Collecting Journals: Volume IV, 1835-1840
The fourth collecting journal contains several interesting comments on collecting, as well as a handful of entries that reveal Lillian’s excitement for obtaining and caring for her more rare books.
One insightful comment comes as she assesses the divide between popular literature and literary merit that emerges through time. Writing in 1944, Lillian reflects on Caroline Gilman’s 1840 Love’s Progress: “Fine condition, but dull reading!! […] 100 years hence will the books of 1944 be classed dull? Now I blush to add to this collection, the titles of some of our best sellers. Shocking in taste and morals. Love has progressed since 1840.” An amusing reflection arises in her entry on James Birchett Ransom’s Osceola, where she writes of his signature in the presentation copy, “I will not attempt to copy the bold, blotted writing. The ink has gone through the opposite blank page, and slightly spotted the frontispiece. […] I think Mr. Ransom had had a big mint julip [sic] before autographing my copy. He left the ‘O’ out of Osceola, and wrote it in above the name.”
Lillian’s concern about the physical state of her books appears again, as she writes of repairing Robert Montgomery Bird’s Sheppard Lee. She states, “Some foxing. 1 End. paper of Vol. II out. Labels have fed hungry roaches. I will replace Vol. I’s label with my own work.” This shows once again that she was interested not only in collecting and researching her books, but also worried about caring for their condition.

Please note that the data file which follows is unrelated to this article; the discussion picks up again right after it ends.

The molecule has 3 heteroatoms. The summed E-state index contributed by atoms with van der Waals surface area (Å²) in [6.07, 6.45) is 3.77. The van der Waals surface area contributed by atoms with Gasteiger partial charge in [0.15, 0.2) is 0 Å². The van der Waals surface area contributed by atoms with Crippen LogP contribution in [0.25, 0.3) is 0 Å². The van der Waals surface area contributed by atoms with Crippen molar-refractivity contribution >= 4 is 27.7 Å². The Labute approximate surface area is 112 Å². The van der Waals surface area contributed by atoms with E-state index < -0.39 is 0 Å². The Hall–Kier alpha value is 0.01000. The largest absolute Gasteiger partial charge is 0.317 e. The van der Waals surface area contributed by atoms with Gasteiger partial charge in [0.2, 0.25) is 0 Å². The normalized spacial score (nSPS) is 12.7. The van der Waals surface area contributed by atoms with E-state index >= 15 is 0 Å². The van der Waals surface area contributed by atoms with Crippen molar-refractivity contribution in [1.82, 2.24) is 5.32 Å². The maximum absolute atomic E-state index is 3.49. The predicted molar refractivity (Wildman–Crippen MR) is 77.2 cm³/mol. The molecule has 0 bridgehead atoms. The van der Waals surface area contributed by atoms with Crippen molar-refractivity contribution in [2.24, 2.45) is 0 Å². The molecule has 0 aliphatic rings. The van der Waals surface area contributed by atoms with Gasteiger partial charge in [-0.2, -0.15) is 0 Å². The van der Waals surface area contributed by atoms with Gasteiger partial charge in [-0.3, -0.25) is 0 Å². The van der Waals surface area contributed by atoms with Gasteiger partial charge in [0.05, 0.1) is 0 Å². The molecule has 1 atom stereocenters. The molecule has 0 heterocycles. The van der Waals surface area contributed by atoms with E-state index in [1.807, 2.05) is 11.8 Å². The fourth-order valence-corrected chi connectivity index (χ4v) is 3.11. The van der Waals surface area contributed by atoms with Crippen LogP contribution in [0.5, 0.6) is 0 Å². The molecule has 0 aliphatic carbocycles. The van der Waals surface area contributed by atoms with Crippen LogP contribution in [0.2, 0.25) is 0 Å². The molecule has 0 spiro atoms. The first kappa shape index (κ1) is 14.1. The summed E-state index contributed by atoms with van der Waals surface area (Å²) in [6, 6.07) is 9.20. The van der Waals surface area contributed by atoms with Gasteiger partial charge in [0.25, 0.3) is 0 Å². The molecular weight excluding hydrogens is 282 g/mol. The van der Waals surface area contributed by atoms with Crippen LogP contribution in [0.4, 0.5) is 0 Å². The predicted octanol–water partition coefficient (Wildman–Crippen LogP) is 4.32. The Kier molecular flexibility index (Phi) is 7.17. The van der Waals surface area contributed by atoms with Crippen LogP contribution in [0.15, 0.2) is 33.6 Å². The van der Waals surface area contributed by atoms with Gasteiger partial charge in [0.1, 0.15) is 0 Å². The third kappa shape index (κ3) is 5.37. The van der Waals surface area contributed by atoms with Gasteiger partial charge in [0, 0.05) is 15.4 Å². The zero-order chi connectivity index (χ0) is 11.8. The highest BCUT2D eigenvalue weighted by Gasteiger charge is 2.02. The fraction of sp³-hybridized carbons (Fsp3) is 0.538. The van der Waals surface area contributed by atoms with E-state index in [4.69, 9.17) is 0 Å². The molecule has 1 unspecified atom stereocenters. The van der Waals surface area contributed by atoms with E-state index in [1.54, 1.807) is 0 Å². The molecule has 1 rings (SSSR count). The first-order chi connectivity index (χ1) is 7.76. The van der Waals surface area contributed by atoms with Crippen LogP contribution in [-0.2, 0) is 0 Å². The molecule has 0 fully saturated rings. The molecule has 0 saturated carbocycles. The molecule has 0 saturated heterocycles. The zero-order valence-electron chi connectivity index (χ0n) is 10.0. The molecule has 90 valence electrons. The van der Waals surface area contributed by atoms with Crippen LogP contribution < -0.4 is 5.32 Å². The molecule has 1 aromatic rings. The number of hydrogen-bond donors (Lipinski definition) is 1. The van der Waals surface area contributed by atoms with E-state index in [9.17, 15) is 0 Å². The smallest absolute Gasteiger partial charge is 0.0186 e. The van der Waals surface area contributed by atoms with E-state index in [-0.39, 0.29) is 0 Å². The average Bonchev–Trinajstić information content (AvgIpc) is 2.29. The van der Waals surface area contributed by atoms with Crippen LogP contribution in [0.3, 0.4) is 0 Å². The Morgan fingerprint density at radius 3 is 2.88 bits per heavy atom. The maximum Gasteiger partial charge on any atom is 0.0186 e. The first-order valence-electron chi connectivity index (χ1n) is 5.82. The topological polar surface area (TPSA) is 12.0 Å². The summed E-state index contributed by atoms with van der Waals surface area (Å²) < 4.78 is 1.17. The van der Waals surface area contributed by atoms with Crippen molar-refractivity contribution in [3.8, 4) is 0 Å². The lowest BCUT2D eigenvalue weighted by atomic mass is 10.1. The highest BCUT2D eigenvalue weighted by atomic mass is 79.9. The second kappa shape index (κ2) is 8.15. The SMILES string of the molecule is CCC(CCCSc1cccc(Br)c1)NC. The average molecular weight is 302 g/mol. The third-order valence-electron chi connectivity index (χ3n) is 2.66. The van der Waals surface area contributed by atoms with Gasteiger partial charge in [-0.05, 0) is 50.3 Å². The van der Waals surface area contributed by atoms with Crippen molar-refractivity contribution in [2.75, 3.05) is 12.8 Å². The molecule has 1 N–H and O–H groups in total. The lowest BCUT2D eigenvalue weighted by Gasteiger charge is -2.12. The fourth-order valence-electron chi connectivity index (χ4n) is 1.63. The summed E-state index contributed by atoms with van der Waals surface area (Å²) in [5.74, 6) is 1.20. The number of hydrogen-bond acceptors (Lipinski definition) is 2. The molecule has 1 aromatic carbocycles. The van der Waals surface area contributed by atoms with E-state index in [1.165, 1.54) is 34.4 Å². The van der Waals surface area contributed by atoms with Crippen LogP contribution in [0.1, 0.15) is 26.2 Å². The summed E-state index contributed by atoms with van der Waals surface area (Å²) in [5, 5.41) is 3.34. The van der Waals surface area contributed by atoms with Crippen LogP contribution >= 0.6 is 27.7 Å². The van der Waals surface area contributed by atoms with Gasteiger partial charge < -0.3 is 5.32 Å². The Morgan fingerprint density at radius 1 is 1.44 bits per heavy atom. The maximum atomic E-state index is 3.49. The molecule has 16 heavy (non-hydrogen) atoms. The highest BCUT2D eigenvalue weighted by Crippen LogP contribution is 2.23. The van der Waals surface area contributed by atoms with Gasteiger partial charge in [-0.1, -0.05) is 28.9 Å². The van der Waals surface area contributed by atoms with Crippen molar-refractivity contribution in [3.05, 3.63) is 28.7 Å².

Of the books recorded in this volume, Lillian was particularly excited to acquire William Gilmore Simms’s The Yemassee; Robert Burts’s The Scourge of the Ocean; and Edgar Allan Poe’s Tales of the Grotesque and Arabesque. Of The Yemassee, she writes, “A beautiful clean, crisp copy. The labels scratched and a hole in the centre of the first end paper of Vol. I. I had been seeking a good copy. Then saw this in a catalogue, and telegraphed for it, in spite of ‘price $100!’ It is easily worth it, for it is a presentation copy, and as such is both rare and desirable.” She cherished her 1837 copy of The Scourge of the Ocean as the sole one reported in Wright’s bibliography; he had sent out a questionnaire listing an only 1847 Scourge. And Lillian clearly treasured her copy of Tales of the Grotesque and Arabesque, which was a Christmas gift from her husband. It was also one of the more costly acquisitions in her collection, costing Bob $375 back in 1936.